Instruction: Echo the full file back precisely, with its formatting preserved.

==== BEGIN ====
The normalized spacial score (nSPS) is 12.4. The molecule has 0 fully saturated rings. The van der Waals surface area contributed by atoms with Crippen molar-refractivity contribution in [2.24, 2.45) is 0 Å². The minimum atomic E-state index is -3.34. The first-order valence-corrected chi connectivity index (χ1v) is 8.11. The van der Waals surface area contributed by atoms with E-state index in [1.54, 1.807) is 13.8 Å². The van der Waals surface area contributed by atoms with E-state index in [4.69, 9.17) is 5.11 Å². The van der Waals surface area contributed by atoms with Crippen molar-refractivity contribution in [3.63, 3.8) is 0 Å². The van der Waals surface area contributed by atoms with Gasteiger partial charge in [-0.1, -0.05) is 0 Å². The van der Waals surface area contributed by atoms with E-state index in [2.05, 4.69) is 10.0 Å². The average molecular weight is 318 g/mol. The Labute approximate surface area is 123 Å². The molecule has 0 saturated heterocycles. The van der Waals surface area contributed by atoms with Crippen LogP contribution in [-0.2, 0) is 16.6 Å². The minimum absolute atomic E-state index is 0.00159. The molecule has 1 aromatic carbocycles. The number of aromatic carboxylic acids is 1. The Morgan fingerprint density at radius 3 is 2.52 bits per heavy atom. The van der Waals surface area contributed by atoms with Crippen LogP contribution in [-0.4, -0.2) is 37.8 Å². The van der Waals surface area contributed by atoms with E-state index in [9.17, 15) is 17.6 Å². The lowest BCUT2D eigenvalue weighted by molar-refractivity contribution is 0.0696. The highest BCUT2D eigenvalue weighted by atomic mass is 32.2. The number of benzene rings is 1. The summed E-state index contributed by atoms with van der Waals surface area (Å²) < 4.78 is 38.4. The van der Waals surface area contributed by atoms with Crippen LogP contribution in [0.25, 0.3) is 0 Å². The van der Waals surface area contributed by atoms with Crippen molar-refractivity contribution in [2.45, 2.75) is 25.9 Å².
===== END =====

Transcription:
The normalized spacial score (nSPS) is 12.4. The molecule has 0 fully saturated rings. The van der Waals surface area contributed by atoms with Crippen molar-refractivity contribution in [2.24, 2.45) is 0 Å². The minimum atomic E-state index is -3.34. The first-order valence-corrected chi connectivity index (χ1v) is 8.11. The van der Waals surface area contributed by atoms with E-state index in [1.54, 1.807) is 13.8 Å². The van der Waals surface area contributed by atoms with E-state index in [4.69, 9.17) is 5.11 Å². The van der Waals surface area contributed by atoms with Crippen molar-refractivity contribution in [3.63, 3.8) is 0 Å². The van der Waals surface area contributed by atoms with Gasteiger partial charge in [-0.1, -0.05) is 0 Å². The van der Waals surface area contributed by atoms with E-state index in [2.05, 4.69) is 10.0 Å². The average molecular weight is 318 g/mol. The Labute approximate surface area is 123 Å². The molecule has 0 saturated heterocycles. The van der Waals surface area contributed by atoms with Crippen LogP contribution in [-0.2, 0) is 16.6 Å². The minimum absolute atomic E-state index is 0.00159. The molecule has 1 aromatic carbocycles. The number of aromatic carboxylic acids is 1. The Morgan fingerprint density at radius 3 is 2.52 bits per heavy atom. The van der Waals surface area contributed by atoms with Crippen LogP contribution in [-0.4, -0.2) is 37.8 Å². The van der Waals surface area contributed by atoms with E-state index in [9.17, 15) is 17.6 Å². The lowest BCUT2D eigenvalue weighted by molar-refractivity contribution is 0.0696. The highest BCUT2D eigenvalue weighted by atomic mass is 32.2. The number of benzene rings is 1. The summed E-state index contributed by atoms with van der Waals surface area (Å²) < 4.78 is 38.4. The van der Waals surface area contributed by atoms with Crippen LogP contribution in [0.25, 0.3) is 0 Å². The van der Waals surface area contributed by atoms with Crippen molar-refractivity contribution in [2.45, 2.75) is 25.9 Å².